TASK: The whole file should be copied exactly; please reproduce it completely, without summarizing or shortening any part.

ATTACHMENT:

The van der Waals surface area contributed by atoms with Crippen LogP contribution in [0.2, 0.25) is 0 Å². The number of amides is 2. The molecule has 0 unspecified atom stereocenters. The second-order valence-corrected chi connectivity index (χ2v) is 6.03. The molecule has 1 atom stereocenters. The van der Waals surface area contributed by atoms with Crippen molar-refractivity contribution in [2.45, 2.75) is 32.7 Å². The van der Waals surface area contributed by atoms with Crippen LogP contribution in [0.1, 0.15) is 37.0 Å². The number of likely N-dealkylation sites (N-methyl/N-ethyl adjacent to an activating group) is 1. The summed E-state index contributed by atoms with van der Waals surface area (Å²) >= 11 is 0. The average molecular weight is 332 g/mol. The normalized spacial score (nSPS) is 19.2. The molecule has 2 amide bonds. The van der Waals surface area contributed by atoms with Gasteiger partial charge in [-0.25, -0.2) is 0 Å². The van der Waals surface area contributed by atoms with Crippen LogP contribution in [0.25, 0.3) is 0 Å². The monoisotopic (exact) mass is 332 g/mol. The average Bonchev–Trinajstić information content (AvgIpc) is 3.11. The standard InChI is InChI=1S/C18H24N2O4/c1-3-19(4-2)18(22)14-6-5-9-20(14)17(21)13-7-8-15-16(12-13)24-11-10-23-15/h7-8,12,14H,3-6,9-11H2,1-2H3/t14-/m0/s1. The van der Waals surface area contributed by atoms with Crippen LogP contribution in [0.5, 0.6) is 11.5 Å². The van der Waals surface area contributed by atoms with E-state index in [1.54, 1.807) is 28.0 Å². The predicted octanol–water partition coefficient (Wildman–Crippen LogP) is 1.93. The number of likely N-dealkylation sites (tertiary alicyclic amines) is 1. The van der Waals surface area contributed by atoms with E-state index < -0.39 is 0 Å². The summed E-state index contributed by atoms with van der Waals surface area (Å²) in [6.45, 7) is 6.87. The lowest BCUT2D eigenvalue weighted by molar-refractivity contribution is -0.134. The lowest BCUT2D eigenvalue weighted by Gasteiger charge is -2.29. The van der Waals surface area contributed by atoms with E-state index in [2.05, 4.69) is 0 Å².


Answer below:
The van der Waals surface area contributed by atoms with Crippen LogP contribution in [0.2, 0.25) is 0 Å². The number of amides is 2. The molecule has 0 unspecified atom stereocenters. The second-order valence-corrected chi connectivity index (χ2v) is 6.03. The molecule has 1 atom stereocenters. The van der Waals surface area contributed by atoms with Crippen molar-refractivity contribution in [2.45, 2.75) is 32.7 Å². The van der Waals surface area contributed by atoms with Crippen LogP contribution in [0.1, 0.15) is 37.0 Å². The number of likely N-dealkylation sites (N-methyl/N-ethyl adjacent to an activating group) is 1. The summed E-state index contributed by atoms with van der Waals surface area (Å²) >= 11 is 0. The average molecular weight is 332 g/mol. The normalized spacial score (nSPS) is 19.2. The molecule has 2 amide bonds. The van der Waals surface area contributed by atoms with Gasteiger partial charge in [-0.25, -0.2) is 0 Å². The van der Waals surface area contributed by atoms with Crippen LogP contribution in [0.25, 0.3) is 0 Å². The monoisotopic (exact) mass is 332 g/mol. The average Bonchev–Trinajstić information content (AvgIpc) is 3.11. The standard InChI is InChI=1S/C18H24N2O4/c1-3-19(4-2)18(22)14-6-5-9-20(14)17(21)13-7-8-15-16(12-13)24-11-10-23-15/h7-8,12,14H,3-6,9-11H2,1-2H3/t14-/m0/s1. The van der Waals surface area contributed by atoms with Crippen LogP contribution in [0.5, 0.6) is 11.5 Å². The van der Waals surface area contributed by atoms with E-state index in [1.54, 1.807) is 28.0 Å². The predicted octanol–water partition coefficient (Wildman–Crippen LogP) is 1.93. The number of likely N-dealkylation sites (tertiary alicyclic amines) is 1. The van der Waals surface area contributed by atoms with E-state index < -0.39 is 0 Å². The summed E-state index contributed by atoms with van der Waals surface area (Å²) in [6.45, 7) is 6.87. The lowest BCUT2D eigenvalue weighted by molar-refractivity contribution is -0.134. The lowest BCUT2D eigenvalue weighted by Gasteiger charge is -2.29. The van der Waals surface area contributed by atoms with E-state index in [2.05, 4.69) is 0 Å².